If your answer is yes, then basically I'm going to get very strong Powercompact lighting to compensate for weak red and blue ends.
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Old 08-03-2008, 01:32 AM   #46 (permalink)
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Default Re: Lighting Spectrum and Photosythesis

It isn't true that green plants prefer green light, and it is too easy to test with the range of aquarium bulbs the average/above average aquascaper have at home.

Change from a greenish/yellowish bulb like Osram Biolux to a blue bulb like Aquarelle/Aquastar/Trion/PowerGlo and watch how the photosynthesis explode.

If you spent any amount of time searching for PAR, PUR and such you will see that every photosynthesis action spectrum has a clearly marked dip in the green-yellow range. That is - such light is clearly much more innefficient than blue and red.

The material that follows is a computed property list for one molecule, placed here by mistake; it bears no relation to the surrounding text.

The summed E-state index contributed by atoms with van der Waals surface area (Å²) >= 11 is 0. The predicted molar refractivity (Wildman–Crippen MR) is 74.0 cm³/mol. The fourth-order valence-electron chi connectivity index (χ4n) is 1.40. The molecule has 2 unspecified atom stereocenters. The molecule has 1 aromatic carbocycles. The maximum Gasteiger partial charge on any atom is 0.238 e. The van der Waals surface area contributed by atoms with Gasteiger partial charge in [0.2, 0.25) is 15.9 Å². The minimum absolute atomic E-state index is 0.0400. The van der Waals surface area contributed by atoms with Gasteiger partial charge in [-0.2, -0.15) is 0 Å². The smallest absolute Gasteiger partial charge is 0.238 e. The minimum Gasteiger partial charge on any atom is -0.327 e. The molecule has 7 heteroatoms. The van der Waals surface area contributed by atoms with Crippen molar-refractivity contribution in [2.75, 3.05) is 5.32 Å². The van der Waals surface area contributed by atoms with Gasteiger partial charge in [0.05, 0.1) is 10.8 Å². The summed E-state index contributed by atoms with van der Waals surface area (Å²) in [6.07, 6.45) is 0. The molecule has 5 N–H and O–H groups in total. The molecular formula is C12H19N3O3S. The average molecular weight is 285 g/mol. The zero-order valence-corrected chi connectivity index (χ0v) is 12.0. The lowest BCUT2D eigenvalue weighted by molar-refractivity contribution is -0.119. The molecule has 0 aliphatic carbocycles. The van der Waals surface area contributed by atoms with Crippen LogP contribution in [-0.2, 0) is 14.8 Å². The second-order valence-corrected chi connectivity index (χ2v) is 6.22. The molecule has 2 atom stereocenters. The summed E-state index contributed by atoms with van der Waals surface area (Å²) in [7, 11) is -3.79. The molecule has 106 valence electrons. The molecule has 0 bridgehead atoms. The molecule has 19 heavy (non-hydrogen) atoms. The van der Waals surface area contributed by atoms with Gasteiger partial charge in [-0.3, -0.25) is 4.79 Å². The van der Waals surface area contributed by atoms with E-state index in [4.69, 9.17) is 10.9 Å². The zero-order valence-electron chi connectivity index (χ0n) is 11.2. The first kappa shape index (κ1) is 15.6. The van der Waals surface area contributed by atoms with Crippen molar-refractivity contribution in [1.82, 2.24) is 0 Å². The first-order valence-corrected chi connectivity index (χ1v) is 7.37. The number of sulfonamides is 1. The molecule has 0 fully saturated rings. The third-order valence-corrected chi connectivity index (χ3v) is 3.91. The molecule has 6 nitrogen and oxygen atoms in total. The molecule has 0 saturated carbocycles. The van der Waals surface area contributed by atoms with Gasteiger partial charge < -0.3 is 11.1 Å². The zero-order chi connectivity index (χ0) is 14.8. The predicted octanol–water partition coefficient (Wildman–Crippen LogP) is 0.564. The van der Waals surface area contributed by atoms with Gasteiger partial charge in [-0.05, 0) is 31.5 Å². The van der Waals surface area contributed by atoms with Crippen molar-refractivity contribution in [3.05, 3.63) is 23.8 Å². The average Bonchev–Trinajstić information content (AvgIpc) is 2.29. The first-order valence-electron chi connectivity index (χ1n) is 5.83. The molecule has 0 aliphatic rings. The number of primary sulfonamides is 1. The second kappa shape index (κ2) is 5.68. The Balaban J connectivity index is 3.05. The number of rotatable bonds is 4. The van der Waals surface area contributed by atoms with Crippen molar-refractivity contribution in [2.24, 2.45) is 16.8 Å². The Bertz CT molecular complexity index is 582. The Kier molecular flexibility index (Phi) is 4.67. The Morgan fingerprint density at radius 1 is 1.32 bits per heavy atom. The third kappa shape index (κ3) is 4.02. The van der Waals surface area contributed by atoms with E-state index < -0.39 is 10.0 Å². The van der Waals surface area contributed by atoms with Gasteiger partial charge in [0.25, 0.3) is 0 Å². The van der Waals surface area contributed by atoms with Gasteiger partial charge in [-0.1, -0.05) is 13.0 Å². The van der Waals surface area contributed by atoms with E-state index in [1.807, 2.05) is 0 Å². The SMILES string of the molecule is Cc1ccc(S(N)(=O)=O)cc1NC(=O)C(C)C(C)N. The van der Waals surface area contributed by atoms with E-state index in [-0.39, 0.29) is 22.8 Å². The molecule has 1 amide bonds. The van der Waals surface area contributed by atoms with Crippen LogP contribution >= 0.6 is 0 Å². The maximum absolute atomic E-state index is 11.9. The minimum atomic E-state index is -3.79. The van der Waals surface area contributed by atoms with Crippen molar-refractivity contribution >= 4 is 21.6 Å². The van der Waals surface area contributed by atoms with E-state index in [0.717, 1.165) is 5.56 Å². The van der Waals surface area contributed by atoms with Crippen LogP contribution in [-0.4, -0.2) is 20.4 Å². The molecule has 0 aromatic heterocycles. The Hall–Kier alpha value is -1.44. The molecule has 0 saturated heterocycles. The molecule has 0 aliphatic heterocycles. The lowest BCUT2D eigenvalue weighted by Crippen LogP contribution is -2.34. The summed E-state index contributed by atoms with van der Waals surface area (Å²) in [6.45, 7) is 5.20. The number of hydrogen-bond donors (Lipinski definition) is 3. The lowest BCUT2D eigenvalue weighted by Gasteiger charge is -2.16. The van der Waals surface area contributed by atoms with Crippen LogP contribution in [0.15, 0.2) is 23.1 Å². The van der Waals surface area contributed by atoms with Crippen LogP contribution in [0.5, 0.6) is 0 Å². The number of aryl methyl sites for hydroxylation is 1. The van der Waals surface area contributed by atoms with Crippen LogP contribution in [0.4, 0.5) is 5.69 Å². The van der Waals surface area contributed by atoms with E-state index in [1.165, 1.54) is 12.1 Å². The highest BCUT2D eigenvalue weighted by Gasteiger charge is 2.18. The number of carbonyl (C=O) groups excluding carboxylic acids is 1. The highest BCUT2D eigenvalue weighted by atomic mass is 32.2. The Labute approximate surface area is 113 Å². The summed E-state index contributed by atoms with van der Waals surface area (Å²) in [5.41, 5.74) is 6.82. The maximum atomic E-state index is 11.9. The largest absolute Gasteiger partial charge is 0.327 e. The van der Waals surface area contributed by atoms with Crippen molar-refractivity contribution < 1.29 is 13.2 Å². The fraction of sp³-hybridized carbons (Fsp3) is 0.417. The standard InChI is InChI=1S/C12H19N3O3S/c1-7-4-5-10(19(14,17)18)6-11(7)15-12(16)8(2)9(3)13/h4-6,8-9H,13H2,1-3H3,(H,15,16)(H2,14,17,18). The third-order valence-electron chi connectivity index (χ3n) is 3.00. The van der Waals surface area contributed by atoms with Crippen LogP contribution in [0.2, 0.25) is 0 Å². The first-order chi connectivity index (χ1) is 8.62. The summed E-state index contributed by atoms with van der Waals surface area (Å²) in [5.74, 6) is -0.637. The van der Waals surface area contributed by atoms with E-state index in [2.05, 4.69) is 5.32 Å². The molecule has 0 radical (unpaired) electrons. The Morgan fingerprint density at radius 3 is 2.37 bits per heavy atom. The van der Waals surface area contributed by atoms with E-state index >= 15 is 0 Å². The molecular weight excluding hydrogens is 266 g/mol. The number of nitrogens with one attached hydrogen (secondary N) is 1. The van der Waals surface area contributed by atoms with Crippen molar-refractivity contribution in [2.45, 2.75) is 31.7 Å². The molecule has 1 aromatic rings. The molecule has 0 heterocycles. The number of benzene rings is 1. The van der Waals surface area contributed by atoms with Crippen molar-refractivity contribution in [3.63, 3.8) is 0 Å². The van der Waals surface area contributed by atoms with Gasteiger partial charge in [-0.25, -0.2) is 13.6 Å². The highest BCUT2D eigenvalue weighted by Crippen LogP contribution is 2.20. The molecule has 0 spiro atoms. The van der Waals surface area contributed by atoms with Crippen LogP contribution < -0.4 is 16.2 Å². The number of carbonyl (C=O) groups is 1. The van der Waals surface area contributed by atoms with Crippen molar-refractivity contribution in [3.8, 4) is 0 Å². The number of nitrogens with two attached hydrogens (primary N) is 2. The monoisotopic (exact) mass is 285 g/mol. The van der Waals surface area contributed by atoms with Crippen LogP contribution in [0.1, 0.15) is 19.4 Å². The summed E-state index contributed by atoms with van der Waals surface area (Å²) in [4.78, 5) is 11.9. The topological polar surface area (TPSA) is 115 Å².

Also take a look at the chlorophyll sensitivity. No accessory pigments in the world will make it more efficient to transport light from to the chlorophyll than actually hitting it directly.
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Old 08-03-2008, 01:34 AM   #47 (permalink)
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Default Re: Lighting for the Planted Aquarium

(The reason for Amano recommends his light with extra green is probably because it looks more natural. It has nothing to do with it being more efficient growing plants)
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Old 08-03-2008, 03:14 AM   #48 (permalink)
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Red face Re: Lighting Spectrum and Photosythesis

defdac,
Like I said in my earlier post....I pretty much agree with most of what has been said by "Newt" in regards to lighting spectrum, photosynthesis, etc. I have been growing aquarium plants for over 20 years now so I really don't need a lecture on what plants need in order to grow.